The research interests of our faculty, students and postdoctoral associates generally fall into four overlapping affinity groups: developmental biology, cellular neuroscience, systems neuroscience and, cognitive neuroscience. These affinity groups focus on issues of mutual interest, both through formal activities that include weekly journal clubs, regularly scheduled group meetings, seminars, lectures and other special events, and by promoting frequent informal interactions among colleagues.
Graduate training in neuroscience at the Institute of Oregon emphasizes original research leading to the Ph.D. degree. Doctoral students are trained in all aspects of research, from experimental design to publication, while exposing students to a range of ideas and techniques needed to pursue successful research careers. We offer two formal training programs, one in cellular and developmental biology, the other in cognitive and systems neuroscience.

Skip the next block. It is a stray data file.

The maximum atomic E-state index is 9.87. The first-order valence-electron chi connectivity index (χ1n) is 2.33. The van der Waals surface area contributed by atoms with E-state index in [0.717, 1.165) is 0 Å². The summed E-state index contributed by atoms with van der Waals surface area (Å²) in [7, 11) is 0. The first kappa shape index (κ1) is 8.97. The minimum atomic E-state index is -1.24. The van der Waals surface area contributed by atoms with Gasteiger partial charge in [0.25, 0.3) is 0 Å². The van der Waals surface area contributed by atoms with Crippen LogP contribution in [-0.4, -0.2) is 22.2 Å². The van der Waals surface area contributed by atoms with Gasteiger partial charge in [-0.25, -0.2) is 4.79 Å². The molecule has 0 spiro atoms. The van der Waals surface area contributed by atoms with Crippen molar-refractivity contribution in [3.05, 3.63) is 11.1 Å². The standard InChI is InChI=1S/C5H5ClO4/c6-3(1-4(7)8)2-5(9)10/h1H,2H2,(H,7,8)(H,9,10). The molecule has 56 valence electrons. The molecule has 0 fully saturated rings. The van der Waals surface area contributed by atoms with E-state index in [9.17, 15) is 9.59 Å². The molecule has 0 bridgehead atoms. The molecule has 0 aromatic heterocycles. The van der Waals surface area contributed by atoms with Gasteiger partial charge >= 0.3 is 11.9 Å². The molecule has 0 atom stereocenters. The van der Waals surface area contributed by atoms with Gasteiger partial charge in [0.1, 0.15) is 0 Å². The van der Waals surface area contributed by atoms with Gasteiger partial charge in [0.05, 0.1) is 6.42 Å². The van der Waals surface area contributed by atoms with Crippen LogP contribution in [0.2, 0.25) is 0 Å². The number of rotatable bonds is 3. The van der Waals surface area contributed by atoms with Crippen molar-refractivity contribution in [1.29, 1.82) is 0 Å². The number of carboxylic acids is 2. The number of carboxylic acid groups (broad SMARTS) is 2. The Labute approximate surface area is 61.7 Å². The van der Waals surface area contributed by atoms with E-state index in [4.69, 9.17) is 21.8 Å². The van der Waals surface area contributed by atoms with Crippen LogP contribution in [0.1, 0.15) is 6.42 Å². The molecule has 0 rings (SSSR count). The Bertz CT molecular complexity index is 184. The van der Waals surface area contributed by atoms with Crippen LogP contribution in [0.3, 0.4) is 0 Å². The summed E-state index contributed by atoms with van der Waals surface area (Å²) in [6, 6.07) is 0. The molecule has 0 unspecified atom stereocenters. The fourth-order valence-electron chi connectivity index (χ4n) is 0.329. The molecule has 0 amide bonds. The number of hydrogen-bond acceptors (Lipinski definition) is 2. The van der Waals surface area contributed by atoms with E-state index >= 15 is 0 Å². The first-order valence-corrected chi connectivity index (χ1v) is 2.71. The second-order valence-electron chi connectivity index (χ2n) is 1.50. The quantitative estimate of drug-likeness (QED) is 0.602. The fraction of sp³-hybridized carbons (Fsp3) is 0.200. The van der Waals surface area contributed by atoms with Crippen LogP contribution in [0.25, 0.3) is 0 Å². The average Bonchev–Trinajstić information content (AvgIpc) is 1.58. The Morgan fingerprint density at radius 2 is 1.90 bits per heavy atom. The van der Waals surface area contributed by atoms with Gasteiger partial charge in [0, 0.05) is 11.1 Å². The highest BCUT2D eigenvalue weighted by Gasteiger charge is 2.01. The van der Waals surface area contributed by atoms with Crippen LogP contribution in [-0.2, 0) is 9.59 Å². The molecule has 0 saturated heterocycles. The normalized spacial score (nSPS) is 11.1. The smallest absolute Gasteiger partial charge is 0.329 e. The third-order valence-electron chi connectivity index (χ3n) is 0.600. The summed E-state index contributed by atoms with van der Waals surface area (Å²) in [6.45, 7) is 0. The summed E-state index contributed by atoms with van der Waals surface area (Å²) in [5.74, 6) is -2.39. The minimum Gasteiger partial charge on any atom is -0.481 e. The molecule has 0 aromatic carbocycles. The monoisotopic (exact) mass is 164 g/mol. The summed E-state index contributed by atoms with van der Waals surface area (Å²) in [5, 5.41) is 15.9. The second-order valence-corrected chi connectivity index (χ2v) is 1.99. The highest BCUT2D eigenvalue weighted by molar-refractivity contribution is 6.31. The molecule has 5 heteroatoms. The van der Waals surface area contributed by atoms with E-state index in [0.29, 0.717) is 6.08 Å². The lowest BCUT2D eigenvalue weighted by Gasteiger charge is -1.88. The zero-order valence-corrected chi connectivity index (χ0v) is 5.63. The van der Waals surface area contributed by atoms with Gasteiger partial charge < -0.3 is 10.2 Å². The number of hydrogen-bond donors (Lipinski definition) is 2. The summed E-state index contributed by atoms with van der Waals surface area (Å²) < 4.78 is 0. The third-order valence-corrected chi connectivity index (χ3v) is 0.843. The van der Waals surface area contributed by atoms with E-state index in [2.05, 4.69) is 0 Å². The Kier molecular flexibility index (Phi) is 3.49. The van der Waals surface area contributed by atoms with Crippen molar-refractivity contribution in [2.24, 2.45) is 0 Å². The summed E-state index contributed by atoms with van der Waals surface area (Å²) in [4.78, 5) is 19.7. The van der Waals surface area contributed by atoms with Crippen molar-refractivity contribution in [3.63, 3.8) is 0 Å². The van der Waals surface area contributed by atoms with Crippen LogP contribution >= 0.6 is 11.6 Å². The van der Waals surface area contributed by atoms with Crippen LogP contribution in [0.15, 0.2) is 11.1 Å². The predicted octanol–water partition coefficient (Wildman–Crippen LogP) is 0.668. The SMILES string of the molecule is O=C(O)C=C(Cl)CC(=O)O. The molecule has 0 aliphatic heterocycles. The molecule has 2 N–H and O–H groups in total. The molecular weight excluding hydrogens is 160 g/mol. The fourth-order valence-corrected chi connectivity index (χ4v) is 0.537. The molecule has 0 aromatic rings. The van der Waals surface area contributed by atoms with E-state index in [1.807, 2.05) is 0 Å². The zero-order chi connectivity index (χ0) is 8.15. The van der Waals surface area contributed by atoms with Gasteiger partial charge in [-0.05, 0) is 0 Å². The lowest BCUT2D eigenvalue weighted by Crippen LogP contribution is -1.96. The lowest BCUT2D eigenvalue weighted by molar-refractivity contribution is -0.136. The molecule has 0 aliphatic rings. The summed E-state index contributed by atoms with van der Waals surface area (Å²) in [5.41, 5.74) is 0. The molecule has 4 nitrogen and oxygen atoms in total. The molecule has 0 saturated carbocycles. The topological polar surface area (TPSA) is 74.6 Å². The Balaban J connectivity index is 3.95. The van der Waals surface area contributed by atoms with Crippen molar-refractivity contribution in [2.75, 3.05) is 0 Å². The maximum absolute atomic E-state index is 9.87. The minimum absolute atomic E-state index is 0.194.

Meet our newest faculty member Matt Smear. Dr. Smear studies the neural mechanisms of olfactory function in mice. Mice have an excellent sense of smell - much of their genome encodes odorant receptors (over 1000 genes), and a large portion of their brain processes olfactory information. These neural features support a rich repertoire of olfactory behaviors. The Smear lab interrogates olfactory function with a battery of psychophysical tests, while manipulating and recording neuronal activity with genetics, electrophysiology, and imaging. From these studies, the lab will pursue general principles of how neural circuits generate behavior.